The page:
Family companies tend to assume structural and operational risks that make a financial crisis much more devastating when it occurs. During periods of tight credit, family companies are less likely to secure financing and more likely to develop a liquidity-induced crisis.
Family business owners who know the risks they face are in a better position to protect themselves in times of fiscal stress.
Risk No. 1: Banks tend to view privately held family firms as more risky than comparably sized public companies. Why? These companies’ financial statements are not always audited, and “reviewed” statements are often considered unreliable. As a result, banks demand additional collateral or security, which typically means a personal guarantee of a portion of the loan by the major shareholder(s). Many banks also take a security interest in a company’s inventory and receivables.
In normal times, banks view family businesses as manageable risks. When credit is tight, many banks avoid lending to these companies. If they renew an existing line of credit, it might be on more restrictive terms—shortening the maturity, reducing advance rates, demanding that a higher percentage of the loan be supported by additional personal guarantees, increasing the interest rate charged or requiring a co-lender.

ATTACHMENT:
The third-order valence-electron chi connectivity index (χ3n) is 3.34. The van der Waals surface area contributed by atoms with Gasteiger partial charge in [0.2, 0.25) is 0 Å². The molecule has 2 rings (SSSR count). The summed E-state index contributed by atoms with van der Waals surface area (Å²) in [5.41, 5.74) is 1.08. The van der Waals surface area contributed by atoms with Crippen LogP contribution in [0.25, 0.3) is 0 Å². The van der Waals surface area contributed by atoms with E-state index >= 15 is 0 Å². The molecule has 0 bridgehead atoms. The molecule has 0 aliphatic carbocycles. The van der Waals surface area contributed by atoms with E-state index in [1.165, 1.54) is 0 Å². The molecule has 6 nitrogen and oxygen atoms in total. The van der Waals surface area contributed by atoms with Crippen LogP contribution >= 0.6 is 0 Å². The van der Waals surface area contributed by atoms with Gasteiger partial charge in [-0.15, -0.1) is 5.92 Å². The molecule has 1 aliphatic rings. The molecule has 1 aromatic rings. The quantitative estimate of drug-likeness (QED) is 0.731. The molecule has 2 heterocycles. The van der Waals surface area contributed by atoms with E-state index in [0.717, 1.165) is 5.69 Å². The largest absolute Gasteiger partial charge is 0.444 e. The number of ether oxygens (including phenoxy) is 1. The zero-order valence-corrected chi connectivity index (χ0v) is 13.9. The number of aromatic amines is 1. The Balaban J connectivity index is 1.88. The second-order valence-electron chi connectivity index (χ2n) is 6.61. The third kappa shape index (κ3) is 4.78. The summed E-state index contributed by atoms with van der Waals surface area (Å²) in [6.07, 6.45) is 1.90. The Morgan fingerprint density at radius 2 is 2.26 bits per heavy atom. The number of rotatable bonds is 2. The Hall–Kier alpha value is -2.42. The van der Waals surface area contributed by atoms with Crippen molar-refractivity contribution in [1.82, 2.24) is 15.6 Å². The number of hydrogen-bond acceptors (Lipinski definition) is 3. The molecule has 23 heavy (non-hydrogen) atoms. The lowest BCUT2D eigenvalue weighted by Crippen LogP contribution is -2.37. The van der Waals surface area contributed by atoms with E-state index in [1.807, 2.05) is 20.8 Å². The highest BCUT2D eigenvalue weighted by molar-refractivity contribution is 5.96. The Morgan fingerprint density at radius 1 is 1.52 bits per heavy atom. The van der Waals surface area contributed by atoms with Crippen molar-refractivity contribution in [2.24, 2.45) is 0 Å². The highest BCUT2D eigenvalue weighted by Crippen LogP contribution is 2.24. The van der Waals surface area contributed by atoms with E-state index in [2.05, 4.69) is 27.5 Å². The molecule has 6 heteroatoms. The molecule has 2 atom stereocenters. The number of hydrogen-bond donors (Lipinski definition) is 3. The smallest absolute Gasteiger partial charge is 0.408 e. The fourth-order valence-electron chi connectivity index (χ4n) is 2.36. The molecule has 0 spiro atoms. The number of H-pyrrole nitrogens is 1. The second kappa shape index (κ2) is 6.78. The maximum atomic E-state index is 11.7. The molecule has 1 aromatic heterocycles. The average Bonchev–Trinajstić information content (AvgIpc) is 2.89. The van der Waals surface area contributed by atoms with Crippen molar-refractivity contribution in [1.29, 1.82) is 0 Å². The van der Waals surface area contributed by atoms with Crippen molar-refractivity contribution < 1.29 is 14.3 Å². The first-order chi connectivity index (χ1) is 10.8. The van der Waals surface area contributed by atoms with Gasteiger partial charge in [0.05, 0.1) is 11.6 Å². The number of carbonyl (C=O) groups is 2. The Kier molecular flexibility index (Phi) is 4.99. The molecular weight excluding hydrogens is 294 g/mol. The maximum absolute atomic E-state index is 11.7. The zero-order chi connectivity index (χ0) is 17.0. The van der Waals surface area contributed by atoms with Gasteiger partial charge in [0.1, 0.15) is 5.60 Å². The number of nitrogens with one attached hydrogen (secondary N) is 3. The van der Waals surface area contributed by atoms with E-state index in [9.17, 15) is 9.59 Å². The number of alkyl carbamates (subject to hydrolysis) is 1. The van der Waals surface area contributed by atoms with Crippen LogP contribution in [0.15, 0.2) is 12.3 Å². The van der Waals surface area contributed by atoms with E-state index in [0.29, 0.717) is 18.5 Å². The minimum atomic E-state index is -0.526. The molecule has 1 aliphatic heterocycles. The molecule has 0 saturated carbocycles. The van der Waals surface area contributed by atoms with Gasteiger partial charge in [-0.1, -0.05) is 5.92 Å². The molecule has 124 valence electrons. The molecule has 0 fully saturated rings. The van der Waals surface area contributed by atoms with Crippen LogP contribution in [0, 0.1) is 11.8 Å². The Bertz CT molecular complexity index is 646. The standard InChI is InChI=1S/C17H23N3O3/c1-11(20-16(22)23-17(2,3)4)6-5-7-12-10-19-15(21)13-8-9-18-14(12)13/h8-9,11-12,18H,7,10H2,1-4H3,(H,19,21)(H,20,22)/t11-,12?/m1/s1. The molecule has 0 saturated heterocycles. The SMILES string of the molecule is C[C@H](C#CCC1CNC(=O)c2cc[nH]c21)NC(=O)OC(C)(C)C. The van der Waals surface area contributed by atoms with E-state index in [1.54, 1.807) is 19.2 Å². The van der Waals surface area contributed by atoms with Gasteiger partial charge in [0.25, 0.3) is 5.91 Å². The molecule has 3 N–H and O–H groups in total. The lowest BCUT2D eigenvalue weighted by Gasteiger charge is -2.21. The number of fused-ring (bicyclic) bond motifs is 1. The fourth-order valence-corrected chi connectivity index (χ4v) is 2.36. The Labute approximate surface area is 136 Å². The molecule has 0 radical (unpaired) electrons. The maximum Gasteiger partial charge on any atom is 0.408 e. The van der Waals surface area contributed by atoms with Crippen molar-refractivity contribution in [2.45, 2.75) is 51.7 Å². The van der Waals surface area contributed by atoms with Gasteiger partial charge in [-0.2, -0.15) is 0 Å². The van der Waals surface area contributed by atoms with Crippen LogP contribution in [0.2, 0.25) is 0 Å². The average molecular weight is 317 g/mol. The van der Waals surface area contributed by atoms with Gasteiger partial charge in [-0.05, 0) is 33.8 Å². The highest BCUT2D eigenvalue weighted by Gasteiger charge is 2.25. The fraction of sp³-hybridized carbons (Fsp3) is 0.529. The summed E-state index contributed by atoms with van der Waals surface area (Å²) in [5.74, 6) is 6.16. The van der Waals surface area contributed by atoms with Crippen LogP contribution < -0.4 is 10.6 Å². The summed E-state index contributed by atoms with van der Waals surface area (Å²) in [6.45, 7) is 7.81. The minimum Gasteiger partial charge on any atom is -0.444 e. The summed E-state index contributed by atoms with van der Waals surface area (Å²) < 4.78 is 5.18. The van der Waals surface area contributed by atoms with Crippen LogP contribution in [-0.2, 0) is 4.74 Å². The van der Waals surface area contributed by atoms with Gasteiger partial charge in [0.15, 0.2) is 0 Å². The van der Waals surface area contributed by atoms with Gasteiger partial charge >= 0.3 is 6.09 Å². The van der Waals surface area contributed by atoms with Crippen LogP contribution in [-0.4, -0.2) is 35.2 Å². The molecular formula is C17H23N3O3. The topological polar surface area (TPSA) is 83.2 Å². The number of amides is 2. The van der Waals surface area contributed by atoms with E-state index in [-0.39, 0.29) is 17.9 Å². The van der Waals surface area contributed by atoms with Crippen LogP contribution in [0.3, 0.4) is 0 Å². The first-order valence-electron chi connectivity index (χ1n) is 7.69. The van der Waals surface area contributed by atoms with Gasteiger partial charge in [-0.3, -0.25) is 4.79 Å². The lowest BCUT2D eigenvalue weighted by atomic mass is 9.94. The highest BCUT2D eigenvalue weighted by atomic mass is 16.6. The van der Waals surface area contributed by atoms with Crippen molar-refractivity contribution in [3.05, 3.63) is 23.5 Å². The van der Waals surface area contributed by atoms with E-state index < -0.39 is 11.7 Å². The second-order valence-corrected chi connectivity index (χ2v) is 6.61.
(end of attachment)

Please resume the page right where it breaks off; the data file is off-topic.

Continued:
Family business shareholders must accept these facts and structure their capitalization accordingly. They might consider tapping other sources of capital, like mezzanine funds and private equity. Another alternative is divesting non-essential assets to increase liquidity and prepaying bank loans with the proceeds of asset sales. Family business managers also should examine all capital expenditures, especially in assets located outside the bank’s reach—such as foreign subsidiaries, for which a domestic bank gives no credit.
Risk No. 2: Many family companies are poorly governed, leading to inadequate sharing of information. Both these characteristics arise from secrecy and distrust for outsiders.
In today’s highly competitive world, customers need to know about their suppliers, and vice versa. Particularly during hard economic times, a refusal to let your key suppliers know anything about your financial affairs will only encourage them to suspect the worst. That could lead to a tightening of vendor credit, compounding other problems.